Australia is the fourth-highest income-taxing country in the developed world, according to the latest data released by the Organisation for Economic Cooperation and Development (OECD).
Is that necessarily a bad thing? And will the incoming Labor government be making any radical changes to alter this?
Writing for the Australian after the release of the OECD’s annual report, economics specialist Patrick Commins described the ranking as “one place better than a year earlier” when it was third.
Measuring tax rate as a percentage of the average wage of a single worker, Australia comes in at 23.2 per cent, behind only Denmark, Iceland and Belgium. Last year, at 22.7 per cent, we were behind Denmark (35.3 per cent) and Iceland (26.0 per cent). The average among the 38 OECD countries this year is just 14.9 per cent.
There are, however, a number of ways to measure and interpret what Mr Commins refers to as a “tax burden” and the OECD describes as a “tax wedge”. Chris Evans, professor of taxation at the University of NSW business school, said including social security contributions made by workers and employers was a better way to gauge the overall deterrent effect on work from taxes on income.
By that measure last year, including an average 5.6 per cent payroll tax, Australia’s “tax wedge” was 28.4 per cent, below the OECD average of 34.6 per cent. The OECD average this year is still 34.6, but Australia’s figure has dropped to 27.2 per cent.
Michael Keating, visiting fellow in the college of business and economics at the Australian National University, says Labor needs to turn the tables on the existing Australian culture “where low taxation has been seen as an end in itself”.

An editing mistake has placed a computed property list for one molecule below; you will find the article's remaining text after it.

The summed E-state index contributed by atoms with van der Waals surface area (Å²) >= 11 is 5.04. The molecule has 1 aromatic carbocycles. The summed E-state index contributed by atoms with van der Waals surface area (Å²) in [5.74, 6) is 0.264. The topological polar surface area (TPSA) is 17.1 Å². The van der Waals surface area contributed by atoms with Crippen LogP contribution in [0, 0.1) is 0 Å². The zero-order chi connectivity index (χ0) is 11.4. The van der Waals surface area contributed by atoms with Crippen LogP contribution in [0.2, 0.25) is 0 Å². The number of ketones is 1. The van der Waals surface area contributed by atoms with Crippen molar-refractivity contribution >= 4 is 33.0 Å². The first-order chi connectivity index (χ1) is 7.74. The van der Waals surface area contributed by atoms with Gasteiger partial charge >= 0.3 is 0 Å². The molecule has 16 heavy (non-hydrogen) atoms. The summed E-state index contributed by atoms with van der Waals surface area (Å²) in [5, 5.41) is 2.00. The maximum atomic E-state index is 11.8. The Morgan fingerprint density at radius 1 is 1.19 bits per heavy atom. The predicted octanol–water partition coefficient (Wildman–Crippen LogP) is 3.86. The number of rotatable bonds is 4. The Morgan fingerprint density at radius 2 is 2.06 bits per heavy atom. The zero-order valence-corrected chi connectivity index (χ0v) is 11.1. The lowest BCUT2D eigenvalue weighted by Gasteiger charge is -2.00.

Writing in The Conversation, Mr Keating acknowledges that “the new government has inherited an extraordinarily difficult budget situation”, with the economy operating at full capacity and inflationary pressures mounting, while businesses are bemoaning the difficulties in finding labour and supplies.
Mr Keating believes Labor should wind back the budget deficit and getting into surplus within two years. Current budget projections are for a decade of deficit. The challenge in reaching such a goal is that it will require raising taxes, which Mr Keating says is “a problem”.
He says the new government should establish an expert committee to investigate how much extra revenue is needed to guarantee the funding of the essential services that are underperforming and underfunded.
“Instead of being constrained by some arbitrary taxation cap, the committee would develop a bottom-up estimate of how much in total is required to ensure the cost-effective provision of essential services,” he said.
In adopting this approach, Mr Keating notes that “even if the extra revenue required amounted to as much as 4-5 per cent of GDP, it would leave Australia more lightly taxed than almost every other OECD country in Europe.”
According to Mr Keating, with Anthony Albanese and Jim Chalmers as Prime Minister and Treasurer, now is the right time to revisit the tax debate, keeping in mind a quote generally attributed to US Supreme Court Justice Oliver Wendell Holmes Junior: “Taxes are what we pay for a civilised society.”
If you enjoy our content, don’t keep it to yourself. Share our free eNews with your friends and encourage them to sign up.